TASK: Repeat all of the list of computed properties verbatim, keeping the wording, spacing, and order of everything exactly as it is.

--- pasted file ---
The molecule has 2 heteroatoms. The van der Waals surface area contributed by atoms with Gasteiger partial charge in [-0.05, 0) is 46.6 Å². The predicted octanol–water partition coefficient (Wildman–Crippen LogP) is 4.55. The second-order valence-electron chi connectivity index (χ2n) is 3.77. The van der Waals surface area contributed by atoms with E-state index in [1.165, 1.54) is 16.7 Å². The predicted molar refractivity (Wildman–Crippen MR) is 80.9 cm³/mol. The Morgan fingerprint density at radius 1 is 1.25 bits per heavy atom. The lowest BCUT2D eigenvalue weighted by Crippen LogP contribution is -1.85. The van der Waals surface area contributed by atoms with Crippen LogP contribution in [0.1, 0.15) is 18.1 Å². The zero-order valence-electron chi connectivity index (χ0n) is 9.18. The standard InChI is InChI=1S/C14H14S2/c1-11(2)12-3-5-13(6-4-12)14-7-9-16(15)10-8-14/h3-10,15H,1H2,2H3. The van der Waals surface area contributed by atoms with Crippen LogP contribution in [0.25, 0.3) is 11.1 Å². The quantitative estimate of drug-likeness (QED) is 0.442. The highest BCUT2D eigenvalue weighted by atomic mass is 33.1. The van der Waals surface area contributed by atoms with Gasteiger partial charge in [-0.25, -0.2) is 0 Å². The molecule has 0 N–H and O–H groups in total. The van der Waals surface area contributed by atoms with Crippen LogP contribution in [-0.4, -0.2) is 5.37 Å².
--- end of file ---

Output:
The molecule has 2 heteroatoms. The van der Waals surface area contributed by atoms with Gasteiger partial charge in [-0.05, 0) is 46.6 Å². The predicted octanol–water partition coefficient (Wildman–Crippen LogP) is 4.55. The second-order valence-electron chi connectivity index (χ2n) is 3.77. The van der Waals surface area contributed by atoms with E-state index in [1.165, 1.54) is 16.7 Å². The predicted molar refractivity (Wildman–Crippen MR) is 80.9 cm³/mol. The Morgan fingerprint density at radius 1 is 1.25 bits per heavy atom. The lowest BCUT2D eigenvalue weighted by Crippen LogP contribution is -1.85. The van der Waals surface area contributed by atoms with Crippen LogP contribution in [0.1, 0.15) is 18.1 Å². The zero-order valence-electron chi connectivity index (χ0n) is 9.18. The standard InChI is InChI=1S/C14H14S2/c1-11(2)12-3-5-13(6-4-12)14-7-9-16(15)10-8-14/h3-10,15H,1H2,2H3. The van der Waals surface area contributed by atoms with Crippen LogP contribution in [0.25, 0.3) is 11.1 Å². The quantitative estimate of drug-likeness (QED) is 0.442. The highest BCUT2D eigenvalue weighted by atomic mass is 33.1. The van der Waals surface area contributed by atoms with Gasteiger partial charge in [-0.25, -0.2) is 0 Å². The molecule has 0 N–H and O–H groups in total. The van der Waals surface area contributed by atoms with Crippen LogP contribution in [-0.4, -0.2) is 5.37 Å².